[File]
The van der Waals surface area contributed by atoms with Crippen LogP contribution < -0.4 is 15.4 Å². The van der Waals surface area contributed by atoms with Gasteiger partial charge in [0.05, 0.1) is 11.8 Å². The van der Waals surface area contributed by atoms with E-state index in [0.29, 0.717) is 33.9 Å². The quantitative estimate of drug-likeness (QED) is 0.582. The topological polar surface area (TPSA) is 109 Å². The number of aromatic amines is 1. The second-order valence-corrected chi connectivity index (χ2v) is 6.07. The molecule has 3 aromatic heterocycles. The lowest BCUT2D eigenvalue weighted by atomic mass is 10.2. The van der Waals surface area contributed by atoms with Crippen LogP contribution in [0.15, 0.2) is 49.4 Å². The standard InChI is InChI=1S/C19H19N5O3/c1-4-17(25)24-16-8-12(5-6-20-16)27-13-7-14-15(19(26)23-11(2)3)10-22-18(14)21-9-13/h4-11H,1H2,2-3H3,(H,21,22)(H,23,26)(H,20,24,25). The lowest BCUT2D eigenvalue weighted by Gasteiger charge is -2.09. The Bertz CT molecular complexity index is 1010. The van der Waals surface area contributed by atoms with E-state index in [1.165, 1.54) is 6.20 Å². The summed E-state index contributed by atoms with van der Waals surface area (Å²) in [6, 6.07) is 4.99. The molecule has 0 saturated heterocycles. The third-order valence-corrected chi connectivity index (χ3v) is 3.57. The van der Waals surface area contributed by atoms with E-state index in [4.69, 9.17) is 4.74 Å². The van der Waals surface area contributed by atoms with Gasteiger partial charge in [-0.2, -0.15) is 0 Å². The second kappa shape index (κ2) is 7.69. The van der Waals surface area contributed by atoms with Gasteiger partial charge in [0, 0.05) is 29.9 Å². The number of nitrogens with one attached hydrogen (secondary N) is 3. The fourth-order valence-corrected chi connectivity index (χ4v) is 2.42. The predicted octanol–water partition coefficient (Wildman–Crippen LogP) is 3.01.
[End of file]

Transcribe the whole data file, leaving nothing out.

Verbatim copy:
The van der Waals surface area contributed by atoms with Crippen LogP contribution < -0.4 is 15.4 Å². The van der Waals surface area contributed by atoms with Gasteiger partial charge in [0.05, 0.1) is 11.8 Å². The van der Waals surface area contributed by atoms with E-state index in [0.29, 0.717) is 33.9 Å². The quantitative estimate of drug-likeness (QED) is 0.582. The topological polar surface area (TPSA) is 109 Å². The number of aromatic amines is 1. The second-order valence-corrected chi connectivity index (χ2v) is 6.07. The molecule has 3 aromatic heterocycles. The lowest BCUT2D eigenvalue weighted by atomic mass is 10.2. The van der Waals surface area contributed by atoms with Crippen LogP contribution in [0.15, 0.2) is 49.4 Å². The standard InChI is InChI=1S/C19H19N5O3/c1-4-17(25)24-16-8-12(5-6-20-16)27-13-7-14-15(19(26)23-11(2)3)10-22-18(14)21-9-13/h4-11H,1H2,2-3H3,(H,21,22)(H,23,26)(H,20,24,25). The lowest BCUT2D eigenvalue weighted by Gasteiger charge is -2.09. The Bertz CT molecular complexity index is 1010. The van der Waals surface area contributed by atoms with E-state index in [1.165, 1.54) is 6.20 Å². The summed E-state index contributed by atoms with van der Waals surface area (Å²) in [6, 6.07) is 4.99. The molecule has 0 saturated heterocycles. The third-order valence-corrected chi connectivity index (χ3v) is 3.57. The van der Waals surface area contributed by atoms with E-state index in [4.69, 9.17) is 4.74 Å². The van der Waals surface area contributed by atoms with Gasteiger partial charge in [-0.2, -0.15) is 0 Å². The second kappa shape index (κ2) is 7.69. The van der Waals surface area contributed by atoms with Gasteiger partial charge in [0, 0.05) is 29.9 Å². The number of nitrogens with one attached hydrogen (secondary N) is 3. The fourth-order valence-corrected chi connectivity index (χ4v) is 2.42. The predicted octanol–water partition coefficient (Wildman–Crippen LogP) is 3.01.